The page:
Cruce Tectum

Cruce tectum, hidden under the cross, a blog for Epiphany Lutheran Church, Dorr, Michigan

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Location: Moscow, Idaho

Sunday, February 15, 2009

Sixth Sunday after the Epiphany

Sixth Sunday after the Epiphany (B)
February 15, 2009
Text: 2 Kings 5:1-14; Mark 1:40-45

In order to understand both our Old Testament lesson and our Gospel lesson this morning, we need to understand that in the Scriptures, leprosy and its accompanying uncleanness is a picture of the disease of sin, original sin, our sin, and so our state of being unclean. So also the healing miracles that Jesus performs, the physical healing He brings with Him, are signs that He has the authority on earth to forgive sin, that He has the authority to heal us of our most dreaded disease, really the only deadly disease there is, sin. This is true in the Old Testament as much as in the New, for in the prophet Elisha’s healing of Naaman, we see a foreshadowing of the healing that Jesus brings. And of course we must confess all healing comes from Jesus, even healing in the Old Testament, so that in his office as prophet, Elisha speaks not his own word, but the very Word of God, which is the effective agent in the healing. In both of these cases, Elisha’s healing of Naaman and Jesus’ healing of the leper, the physical healing that is accomplished is a sign of the ultimate healing that Jesus brings, that He is always willing to bestow, the healing of sinners of the disease of sin.

Again, the Word of God is the operative agent in the healing, physical and spiritual. In the case of Naaman, the prophet Elisha doesn’t even come out to greet him at the door, but sends a messenger to speak a Word, God’s Word, “Go and wash in the Jordan seven times, and your flesh shall be restored, and you shall be clean” (2 Kings 5:10; ESV). This makes Naaman angry, for he expects the prophet to come out and perform the miracle himself, making a great show, calling upon the Name of the Lord and waving his hands over the infected area. In other words, Naaman’s faith is in the prophet and the spectacle, not in the Word of God. Naaman believes he knows a better way to be healed. “Are not Abana and Pharpar, the rivers of Damascus, better than all the waters of Israel?” especially this tiny, muddy, stinky Jordan River? “Could I not wash in them and be clean?” (v. 12). But his servant convinces him. If Elisha had commanded Naaman to do something great, something spectacular, he surely would have done it in a heartbeat. So surely if the prophet has asked only a small thing, wash seven times in the Jordan River and you will be clean, Naaman would do it. Reluctantly, Naaman goes down to the River Jordan. It cannot be any other river. The Word of God specifies the Jordan. He dips himself not once, not twice, not three times, but seven times. There is no result the first six times. The Word of God specifies seven times. And what happens? On the seventh dip, behold, “his flesh was restored like the flesh of a little child, and he was clean” (v. 14). Not only does Naaman come out of the water without leprosy, he comes out of the water without wrinkles, without blemishes, smooth as the skin of a baby. It is the original fountain of youth. But only because the Word of God says so. The Word of God always does so much more than we ask or expect. The Word of God heals thoroughly. The healing power is not in the prophet Elisha, not even in the faith of Naaman who only reluctantly does what Elisha says, but in the Word of God.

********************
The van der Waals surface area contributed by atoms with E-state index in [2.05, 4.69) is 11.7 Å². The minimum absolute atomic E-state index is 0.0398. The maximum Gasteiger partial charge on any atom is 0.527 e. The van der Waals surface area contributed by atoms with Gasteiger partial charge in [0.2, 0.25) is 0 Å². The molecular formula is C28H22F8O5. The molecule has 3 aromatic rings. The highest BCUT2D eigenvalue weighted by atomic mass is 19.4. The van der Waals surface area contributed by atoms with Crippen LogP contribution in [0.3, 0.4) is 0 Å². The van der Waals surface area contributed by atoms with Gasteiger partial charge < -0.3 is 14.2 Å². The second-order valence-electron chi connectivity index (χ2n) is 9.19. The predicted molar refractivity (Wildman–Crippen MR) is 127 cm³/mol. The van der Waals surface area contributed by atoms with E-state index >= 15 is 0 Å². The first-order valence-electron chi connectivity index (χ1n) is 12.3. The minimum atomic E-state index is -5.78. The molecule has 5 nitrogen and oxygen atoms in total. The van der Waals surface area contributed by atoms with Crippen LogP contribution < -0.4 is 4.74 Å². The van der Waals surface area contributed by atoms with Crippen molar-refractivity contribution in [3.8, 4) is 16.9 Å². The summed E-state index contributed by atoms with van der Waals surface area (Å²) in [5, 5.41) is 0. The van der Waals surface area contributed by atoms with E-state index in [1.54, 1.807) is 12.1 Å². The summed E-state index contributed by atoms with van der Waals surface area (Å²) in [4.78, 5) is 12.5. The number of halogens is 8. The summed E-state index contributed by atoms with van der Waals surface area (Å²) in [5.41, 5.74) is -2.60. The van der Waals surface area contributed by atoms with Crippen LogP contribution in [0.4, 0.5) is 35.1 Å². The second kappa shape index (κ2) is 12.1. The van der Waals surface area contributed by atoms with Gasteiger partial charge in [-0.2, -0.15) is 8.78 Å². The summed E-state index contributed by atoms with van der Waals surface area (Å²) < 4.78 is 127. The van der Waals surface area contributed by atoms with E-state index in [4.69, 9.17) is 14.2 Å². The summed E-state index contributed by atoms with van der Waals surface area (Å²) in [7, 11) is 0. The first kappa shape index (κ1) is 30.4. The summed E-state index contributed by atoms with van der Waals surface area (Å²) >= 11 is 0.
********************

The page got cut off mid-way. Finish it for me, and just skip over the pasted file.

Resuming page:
And so it is that in the Gospel lesson, the Word of God incarnate, Jesus Christ, comes on the scene with His Word and His healing. He comes to fulfill what the healing of Naaman foreshadows, namely, the healing of sin. Jesus' miracles of physical healing are also signs of that ultimate healing from sin that He accomplishes on the cross. And so also we have in the Gospel lesson another leper, an outcast of society, one who according to the Law should have been standing far off from the crowd crying out, “Unclean! Unclean!” For leprosy made one ceremonially unclean, untouchable, because again, this disease was a picture of our inborn infection of sin. Leprosy, physically speaking, is a bacterial disease that manifests itself on the skin with lesions and sores that greatly disfigure a person’s appearance. In biblical times, and in some places even today, lepers had to live together in colonies segregated from the rest of society. And so this leper should have been warding Jesus off, “Unclean! Unclean!” But he does not do so. Instead he does something quite amazing. He comes up to Jesus and falls on his knees before the Master, entreating Him, “If you will, you can make me clean” (Mark 1:40). And Jesus, moved with compassion for this child of God whom He had come to save, stretches out His hand and touches him. Don’t miss the import of this. Jesus touches the untouchable leper. And in touching him, the uncleanness of the leper is transferred to Jesus, and the cleanness of Jesus is transferred to the leper. Is this not a beautiful picture of what Jesus does for us in ultimately healing us of sin? “I will; be clean,” Jesus says (v. 41). It is a physical picture of holy absolution, “I forgive you all your sins.” All our sins are placed upon Jesus to be nailed to the cross. All of His righteousness is given to us in exchange.